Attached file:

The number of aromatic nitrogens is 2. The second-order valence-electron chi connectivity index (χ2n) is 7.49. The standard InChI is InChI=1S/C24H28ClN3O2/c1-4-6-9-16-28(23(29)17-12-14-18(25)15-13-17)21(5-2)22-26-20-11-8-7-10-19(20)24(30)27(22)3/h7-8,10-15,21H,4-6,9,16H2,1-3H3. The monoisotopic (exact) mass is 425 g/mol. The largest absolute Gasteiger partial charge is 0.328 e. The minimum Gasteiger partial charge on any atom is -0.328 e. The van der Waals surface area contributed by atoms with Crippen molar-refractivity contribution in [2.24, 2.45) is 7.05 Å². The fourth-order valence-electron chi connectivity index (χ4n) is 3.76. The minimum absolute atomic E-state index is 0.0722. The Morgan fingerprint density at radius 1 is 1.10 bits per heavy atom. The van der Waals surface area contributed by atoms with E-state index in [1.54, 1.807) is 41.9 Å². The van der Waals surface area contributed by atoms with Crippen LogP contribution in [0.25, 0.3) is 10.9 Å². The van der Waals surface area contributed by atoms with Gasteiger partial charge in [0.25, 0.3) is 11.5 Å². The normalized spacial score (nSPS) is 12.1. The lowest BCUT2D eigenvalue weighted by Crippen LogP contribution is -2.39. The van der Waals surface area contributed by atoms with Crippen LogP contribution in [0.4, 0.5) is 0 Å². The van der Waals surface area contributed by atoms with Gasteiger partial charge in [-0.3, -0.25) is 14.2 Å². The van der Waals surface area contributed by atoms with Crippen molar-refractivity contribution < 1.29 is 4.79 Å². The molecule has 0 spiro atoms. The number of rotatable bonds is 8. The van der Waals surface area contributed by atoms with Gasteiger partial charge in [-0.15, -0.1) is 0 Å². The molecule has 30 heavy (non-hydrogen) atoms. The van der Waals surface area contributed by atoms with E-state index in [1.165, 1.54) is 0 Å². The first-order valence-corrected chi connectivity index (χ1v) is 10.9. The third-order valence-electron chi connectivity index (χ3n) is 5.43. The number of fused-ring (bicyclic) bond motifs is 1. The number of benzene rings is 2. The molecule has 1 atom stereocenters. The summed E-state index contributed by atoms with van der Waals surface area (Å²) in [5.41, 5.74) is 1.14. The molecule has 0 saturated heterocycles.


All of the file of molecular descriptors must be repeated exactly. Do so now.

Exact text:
The number of aromatic nitrogens is 2. The second-order valence-electron chi connectivity index (χ2n) is 7.49. The standard InChI is InChI=1S/C24H28ClN3O2/c1-4-6-9-16-28(23(29)17-12-14-18(25)15-13-17)21(5-2)22-26-20-11-8-7-10-19(20)24(30)27(22)3/h7-8,10-15,21H,4-6,9,16H2,1-3H3. The monoisotopic (exact) mass is 425 g/mol. The largest absolute Gasteiger partial charge is 0.328 e. The minimum Gasteiger partial charge on any atom is -0.328 e. The van der Waals surface area contributed by atoms with Crippen molar-refractivity contribution in [2.24, 2.45) is 7.05 Å². The fourth-order valence-electron chi connectivity index (χ4n) is 3.76. The minimum absolute atomic E-state index is 0.0722. The Morgan fingerprint density at radius 1 is 1.10 bits per heavy atom. The van der Waals surface area contributed by atoms with E-state index in [1.54, 1.807) is 41.9 Å². The van der Waals surface area contributed by atoms with Crippen LogP contribution in [0.25, 0.3) is 10.9 Å². The van der Waals surface area contributed by atoms with Gasteiger partial charge in [0.25, 0.3) is 11.5 Å². The normalized spacial score (nSPS) is 12.1. The lowest BCUT2D eigenvalue weighted by Crippen LogP contribution is -2.39. The van der Waals surface area contributed by atoms with Crippen LogP contribution in [0.4, 0.5) is 0 Å². The van der Waals surface area contributed by atoms with Gasteiger partial charge in [-0.3, -0.25) is 14.2 Å². The van der Waals surface area contributed by atoms with Crippen molar-refractivity contribution < 1.29 is 4.79 Å². The molecule has 0 spiro atoms. The number of rotatable bonds is 8. The van der Waals surface area contributed by atoms with Gasteiger partial charge in [-0.15, -0.1) is 0 Å². The molecule has 30 heavy (non-hydrogen) atoms. The van der Waals surface area contributed by atoms with E-state index in [1.165, 1.54) is 0 Å². The first-order valence-corrected chi connectivity index (χ1v) is 10.9. The third-order valence-electron chi connectivity index (χ3n) is 5.43. The number of fused-ring (bicyclic) bond motifs is 1. The number of benzene rings is 2. The molecule has 1 atom stereocenters. The summed E-state index contributed by atoms with van der Waals surface area (Å²) in [5.41, 5.74) is 1.14. The molecule has 0 saturated heterocycles.